Fellow-citizens, let me be frank, for such is my habit, here, or wherever else I have the honor to speak. In vain do you expect to destroy the Rebellion, unless you destroy Slavery [applause]; for Slavery, be assured, is but another name for the Rebellion. The two are synonyms; they are convertible terms. The Rebellion is but Slavery in arms, whether on land or on sea; on foot, on horseback, or afloat, it is ever belligerent Slavery, warring to establish a wicked empire. If you are against one, you must be against the other. If you are ready to strike Rebellion, you must be ready to strike Slavery. If you are ready to strike Slavery, you must be ready to strike Rebellion. The President was clearly right, when, in a recent letter, he declared that he should accept no terms of peace which did not begin with the abandonment of Slavery. ["Good!" and cheers.] The Union cannot live with Slavery. Nothing can be clearer. If Slavery dies, the Union lives; if Slavery lives, the Union dies. God save the Union!

And now, fellow-citizens, it only remains that you should comprehend the grandeur of the cause and of your position. Consider well the Thermopyla pass in which you stand battling for Liberty, not only here at home, but everywhere throughout the globe; and forget not, that, if you take care of Liberty, the Union will take care of itself, or, better still, know, that, if you

save Liberty, you save everything. [Loud cheers.]

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HON. JOHN C. GRAY presided at this meeting.


NELLOW-CITIZENS,- I do not speak to-night in the belief that anything in the way of speech, from me or anybody else, can add to the certainty that Abraham Lincoln will be reëlected President of the United States. This event is already fixed beyond doubt or question. [Applause.] It is the clear, palpable, visible will of the American people, which only waits the official record of the 8th of November next. The case is plain. Everybody who voted for him four years ago will vote for him now, while others, like Edward Everett [cheers], who voted against him before, will gladly range among his supporters. Here is a sum of simple addition, requiring very little arithmetic. But it is not astonishing that persons who have lost their patriotism should lose the power of calculation also.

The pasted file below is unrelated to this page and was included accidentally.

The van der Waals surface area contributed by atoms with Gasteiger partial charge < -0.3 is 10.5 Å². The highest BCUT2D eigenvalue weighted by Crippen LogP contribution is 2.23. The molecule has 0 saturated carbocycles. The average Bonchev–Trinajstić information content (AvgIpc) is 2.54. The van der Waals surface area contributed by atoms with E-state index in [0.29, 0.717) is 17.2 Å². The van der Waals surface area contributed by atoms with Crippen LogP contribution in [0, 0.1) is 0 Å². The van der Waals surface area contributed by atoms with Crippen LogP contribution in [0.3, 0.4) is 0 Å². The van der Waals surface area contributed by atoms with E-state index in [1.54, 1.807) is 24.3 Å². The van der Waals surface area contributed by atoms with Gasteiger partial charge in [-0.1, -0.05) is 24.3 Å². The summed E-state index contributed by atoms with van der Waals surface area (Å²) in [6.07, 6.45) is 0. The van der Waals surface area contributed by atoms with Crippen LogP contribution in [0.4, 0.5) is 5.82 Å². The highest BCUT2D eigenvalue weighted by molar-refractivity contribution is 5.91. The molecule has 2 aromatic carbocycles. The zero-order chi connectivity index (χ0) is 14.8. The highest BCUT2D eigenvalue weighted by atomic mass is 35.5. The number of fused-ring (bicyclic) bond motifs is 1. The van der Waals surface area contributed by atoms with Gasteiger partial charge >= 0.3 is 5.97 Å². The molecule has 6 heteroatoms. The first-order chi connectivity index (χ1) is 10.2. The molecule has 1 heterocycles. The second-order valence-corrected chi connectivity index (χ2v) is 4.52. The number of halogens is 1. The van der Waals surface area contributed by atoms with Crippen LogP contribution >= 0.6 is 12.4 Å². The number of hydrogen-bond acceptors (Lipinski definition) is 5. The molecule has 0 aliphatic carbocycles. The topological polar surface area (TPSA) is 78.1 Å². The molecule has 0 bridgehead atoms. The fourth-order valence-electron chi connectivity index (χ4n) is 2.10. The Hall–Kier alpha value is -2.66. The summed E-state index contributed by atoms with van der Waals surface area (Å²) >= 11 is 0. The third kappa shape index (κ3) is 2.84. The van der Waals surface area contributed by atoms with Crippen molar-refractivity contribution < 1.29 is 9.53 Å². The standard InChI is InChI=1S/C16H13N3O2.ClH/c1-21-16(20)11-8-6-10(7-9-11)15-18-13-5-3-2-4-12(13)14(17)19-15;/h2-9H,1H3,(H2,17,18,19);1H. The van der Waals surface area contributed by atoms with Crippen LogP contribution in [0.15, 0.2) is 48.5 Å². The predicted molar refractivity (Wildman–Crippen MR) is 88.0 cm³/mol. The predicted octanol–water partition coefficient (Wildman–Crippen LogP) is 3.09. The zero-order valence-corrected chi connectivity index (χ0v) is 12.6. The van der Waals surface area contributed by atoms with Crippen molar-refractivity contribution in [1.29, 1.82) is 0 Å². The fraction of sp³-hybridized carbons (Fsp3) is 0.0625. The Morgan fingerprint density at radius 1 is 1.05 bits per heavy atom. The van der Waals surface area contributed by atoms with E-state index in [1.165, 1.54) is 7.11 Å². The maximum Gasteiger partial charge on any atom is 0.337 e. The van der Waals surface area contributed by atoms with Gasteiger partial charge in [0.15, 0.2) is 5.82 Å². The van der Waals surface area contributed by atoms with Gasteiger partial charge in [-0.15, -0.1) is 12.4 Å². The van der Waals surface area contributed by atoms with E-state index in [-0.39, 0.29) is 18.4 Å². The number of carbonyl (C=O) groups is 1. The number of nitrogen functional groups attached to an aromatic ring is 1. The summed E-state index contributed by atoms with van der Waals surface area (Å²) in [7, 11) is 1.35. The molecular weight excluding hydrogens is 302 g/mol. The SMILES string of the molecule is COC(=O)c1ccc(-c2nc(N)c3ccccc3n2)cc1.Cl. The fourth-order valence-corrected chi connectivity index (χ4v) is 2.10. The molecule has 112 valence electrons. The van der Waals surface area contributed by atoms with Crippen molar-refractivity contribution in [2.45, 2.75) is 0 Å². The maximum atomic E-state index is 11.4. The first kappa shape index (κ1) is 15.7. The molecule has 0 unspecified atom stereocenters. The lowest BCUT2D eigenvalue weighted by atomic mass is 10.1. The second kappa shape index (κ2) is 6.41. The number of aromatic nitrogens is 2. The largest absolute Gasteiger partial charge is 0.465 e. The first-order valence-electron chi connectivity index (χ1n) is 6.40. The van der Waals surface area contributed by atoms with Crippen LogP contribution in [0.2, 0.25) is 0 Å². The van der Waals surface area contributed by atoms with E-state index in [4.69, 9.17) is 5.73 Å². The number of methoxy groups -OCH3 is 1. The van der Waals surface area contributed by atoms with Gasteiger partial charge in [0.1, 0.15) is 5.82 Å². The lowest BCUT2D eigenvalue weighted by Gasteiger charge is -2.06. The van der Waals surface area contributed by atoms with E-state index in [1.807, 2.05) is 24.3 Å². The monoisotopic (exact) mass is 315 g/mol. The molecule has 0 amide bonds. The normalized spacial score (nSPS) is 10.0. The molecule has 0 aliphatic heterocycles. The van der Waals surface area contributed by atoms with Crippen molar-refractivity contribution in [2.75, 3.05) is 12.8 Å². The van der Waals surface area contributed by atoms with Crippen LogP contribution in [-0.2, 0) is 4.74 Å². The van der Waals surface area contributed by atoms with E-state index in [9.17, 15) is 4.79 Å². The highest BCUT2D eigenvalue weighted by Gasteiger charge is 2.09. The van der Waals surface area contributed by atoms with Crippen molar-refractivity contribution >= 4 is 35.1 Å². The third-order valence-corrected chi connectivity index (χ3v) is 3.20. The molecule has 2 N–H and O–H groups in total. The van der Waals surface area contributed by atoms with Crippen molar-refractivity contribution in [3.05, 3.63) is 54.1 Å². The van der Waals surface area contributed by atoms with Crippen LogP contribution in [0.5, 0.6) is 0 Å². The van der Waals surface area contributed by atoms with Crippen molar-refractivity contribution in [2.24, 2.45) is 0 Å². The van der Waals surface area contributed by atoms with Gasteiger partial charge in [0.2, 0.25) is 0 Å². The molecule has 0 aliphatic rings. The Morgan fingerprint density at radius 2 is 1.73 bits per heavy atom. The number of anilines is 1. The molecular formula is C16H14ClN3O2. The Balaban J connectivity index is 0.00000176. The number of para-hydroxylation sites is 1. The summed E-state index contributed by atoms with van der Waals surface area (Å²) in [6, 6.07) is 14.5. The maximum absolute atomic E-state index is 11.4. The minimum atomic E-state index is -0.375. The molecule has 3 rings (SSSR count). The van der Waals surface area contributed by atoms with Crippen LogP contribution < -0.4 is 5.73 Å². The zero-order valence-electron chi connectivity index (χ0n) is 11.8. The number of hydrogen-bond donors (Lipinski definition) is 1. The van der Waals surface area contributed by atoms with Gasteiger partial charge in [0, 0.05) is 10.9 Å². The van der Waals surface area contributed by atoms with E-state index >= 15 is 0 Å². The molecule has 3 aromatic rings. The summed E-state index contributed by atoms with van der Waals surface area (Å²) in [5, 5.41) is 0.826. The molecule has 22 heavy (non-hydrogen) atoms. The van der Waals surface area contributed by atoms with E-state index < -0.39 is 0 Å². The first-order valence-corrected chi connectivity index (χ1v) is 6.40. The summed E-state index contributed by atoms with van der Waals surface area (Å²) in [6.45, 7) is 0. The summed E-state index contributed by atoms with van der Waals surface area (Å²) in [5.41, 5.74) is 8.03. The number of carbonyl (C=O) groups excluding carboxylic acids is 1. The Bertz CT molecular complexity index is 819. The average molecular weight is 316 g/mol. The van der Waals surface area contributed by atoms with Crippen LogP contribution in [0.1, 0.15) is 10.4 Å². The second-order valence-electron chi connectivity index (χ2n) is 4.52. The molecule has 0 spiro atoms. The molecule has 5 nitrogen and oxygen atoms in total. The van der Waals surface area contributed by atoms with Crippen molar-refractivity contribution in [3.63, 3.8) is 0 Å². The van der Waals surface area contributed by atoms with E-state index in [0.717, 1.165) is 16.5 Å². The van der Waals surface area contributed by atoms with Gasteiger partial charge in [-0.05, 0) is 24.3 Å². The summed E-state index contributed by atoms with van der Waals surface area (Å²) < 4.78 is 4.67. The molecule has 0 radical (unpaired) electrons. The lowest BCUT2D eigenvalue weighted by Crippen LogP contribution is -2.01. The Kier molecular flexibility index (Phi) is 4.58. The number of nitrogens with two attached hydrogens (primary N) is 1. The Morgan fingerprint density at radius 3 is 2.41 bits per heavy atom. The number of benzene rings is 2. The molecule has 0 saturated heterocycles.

And here let me remark, that, in taking a place at the head of our ticket,1 the distinguished gentleman to whom I have referred renders a patriotic service, and sets an example to all Bell-Everett men, who do not

1 Mr. Everett was one of the Republican Electors at Large.

prefer to follow Bell rather than Everett. If any belonging to that extinct combination vote against Edward Everett, it will be only to find themselves in the company of the traitor, John Bell. If you choose to give them a designation, let it be simply "Bell men." It remains to be seen how many, at this crisis, prefer the traitor to the patriot. These two names, once in conjunction, now represent the two hostile ideas of Rebellion and Patriotism.

Even if the election be certain, our duty is none the less imperative. It is certain, because every good citizen will do his duty, and will see that his neighbor does it, too. It is certain, because, thank God, Patriotism at the North is stronger than Rebellion. [Cheers.] But we must all unite to make it gloriously certain.

I have often, on former occasions, when addressing my fellow-citizens, put the question, "Are you for Freedom, or are you for Slavery?"-and I put this question now; for it is the question which necessarily enters into the coming election. On the answer hinges absolutely the peace of our country and the perpetuity of our institutions. Therefore I put the question in another form: "Are you for your country, or are you for the Rebellion?" That is the question to decide by your votes. It is vain to evade this question, vain to wink it out of sight. It will come to every man as he puts in his vote, and he should decide it sincerely, patriotically, religiously.

And now, that I may bring this responsibility home to mind and conscience, I have no hesitation in saying, that, in voting against Abraham Lincoln, you will not only vote against Freedom and for Slavery, but you will vote against your country and for the Rebellion, - in